International Women’s Day. What is the Agenda and Should We Be Celebrating It?

Pinterest LinkedIn Tumblr

Thursday 8th March 2018 marks International Women’s Day. What is the Agenda and Should We Be Celebrating It?

International Women’s Day agenda is about how women should be judged in the same way as men. No special treatment, rather merit-based assessment irrespective of gender.

Inadvertently having a special day is actually sending the message that women’s issues are irrelevant during the other 364 days of the year.

There is an international day for just about everything under the sun and it’s not doing women any favours, in fact since we do not have an International Men’s Day it already creates an unequal effect.

Our opinion is that all Australian’s should avoid celebrating International Women’s Day, we all should just ignore it.
Don’t get me wrong I agree with ensuring women are treated and judged the same as men, and no special treatment. We just don’t need a special day for it.

There are useful discussions to be had about how merit is defined and measured and whether there are some implicit biases that impact on assessments. But gender equality must mean women and men working side-by-side, in respectful and constructive ways.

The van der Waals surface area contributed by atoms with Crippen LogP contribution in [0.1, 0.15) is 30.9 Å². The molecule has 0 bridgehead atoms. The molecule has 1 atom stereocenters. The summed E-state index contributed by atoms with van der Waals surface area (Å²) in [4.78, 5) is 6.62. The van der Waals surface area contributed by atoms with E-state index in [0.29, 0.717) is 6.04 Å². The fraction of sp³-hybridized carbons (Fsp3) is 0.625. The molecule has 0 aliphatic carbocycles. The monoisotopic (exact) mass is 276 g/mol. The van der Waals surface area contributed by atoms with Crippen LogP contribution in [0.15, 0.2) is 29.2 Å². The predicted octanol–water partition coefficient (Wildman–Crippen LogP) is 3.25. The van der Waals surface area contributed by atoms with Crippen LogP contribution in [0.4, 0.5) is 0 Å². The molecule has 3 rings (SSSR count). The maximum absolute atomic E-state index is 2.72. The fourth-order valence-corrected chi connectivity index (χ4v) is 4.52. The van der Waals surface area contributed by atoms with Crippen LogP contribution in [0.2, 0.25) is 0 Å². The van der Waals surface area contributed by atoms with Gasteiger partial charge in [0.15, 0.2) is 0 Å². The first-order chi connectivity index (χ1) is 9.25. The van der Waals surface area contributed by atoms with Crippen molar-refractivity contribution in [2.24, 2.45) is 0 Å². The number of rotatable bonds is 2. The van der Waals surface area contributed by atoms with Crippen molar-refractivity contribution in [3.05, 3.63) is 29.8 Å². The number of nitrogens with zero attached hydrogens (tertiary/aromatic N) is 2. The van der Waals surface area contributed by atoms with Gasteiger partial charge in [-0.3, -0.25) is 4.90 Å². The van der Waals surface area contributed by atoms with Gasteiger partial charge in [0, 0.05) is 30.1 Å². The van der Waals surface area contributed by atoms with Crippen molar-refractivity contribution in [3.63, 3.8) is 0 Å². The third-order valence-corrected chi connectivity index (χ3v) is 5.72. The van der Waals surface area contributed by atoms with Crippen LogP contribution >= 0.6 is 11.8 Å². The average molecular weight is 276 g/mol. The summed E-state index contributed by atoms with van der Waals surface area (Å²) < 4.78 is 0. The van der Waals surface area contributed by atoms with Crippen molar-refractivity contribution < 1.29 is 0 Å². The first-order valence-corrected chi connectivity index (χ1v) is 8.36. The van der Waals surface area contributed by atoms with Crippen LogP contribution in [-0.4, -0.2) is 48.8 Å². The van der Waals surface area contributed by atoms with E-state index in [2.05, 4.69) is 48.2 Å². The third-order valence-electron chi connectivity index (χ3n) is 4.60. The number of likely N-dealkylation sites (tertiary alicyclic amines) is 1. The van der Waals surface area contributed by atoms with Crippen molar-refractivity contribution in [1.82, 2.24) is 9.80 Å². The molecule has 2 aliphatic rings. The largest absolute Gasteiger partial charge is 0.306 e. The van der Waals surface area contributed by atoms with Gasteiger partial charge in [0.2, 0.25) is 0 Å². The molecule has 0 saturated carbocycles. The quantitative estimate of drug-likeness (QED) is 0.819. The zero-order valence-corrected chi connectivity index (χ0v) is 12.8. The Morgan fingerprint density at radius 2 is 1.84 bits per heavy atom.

Some women are treated shabbily in the workplace. But some men are too. Women and men need to unite to ensure that workplaces are civil and positive places rather than women waging a dubious us-versus-them campaign.

On a final note..
A few days ago I was reading an online article about how nobody on a busy train in Sydney would give their seat up for a pregnant woman.
The article had garnered quite some responses, with most people saying “Well, women do want to be treated equally”.

While we do need to remember that being treated equally means taking the good with the bad, I think this was a little too far. Being pregnant is no easy feat and this woman should have been offered a seat based on disablement.

More interestingly in some European countries, it’s considered offensive when a man offers his seat to a woman. The man is perpetuating that the woman is not as capable or strong as the man and needs help.


Author’s Bio
Dan S is an IT Professional of 22 years, but has worked with a range of businesses giving him in-depth understanding of many different industries. Dan S is a business owner but shares his knowledge and experience through posts like these.


I'm a product researcher at Product Reviewer. I help fellow Aussie consumers make better buying decisions.

Write A Comment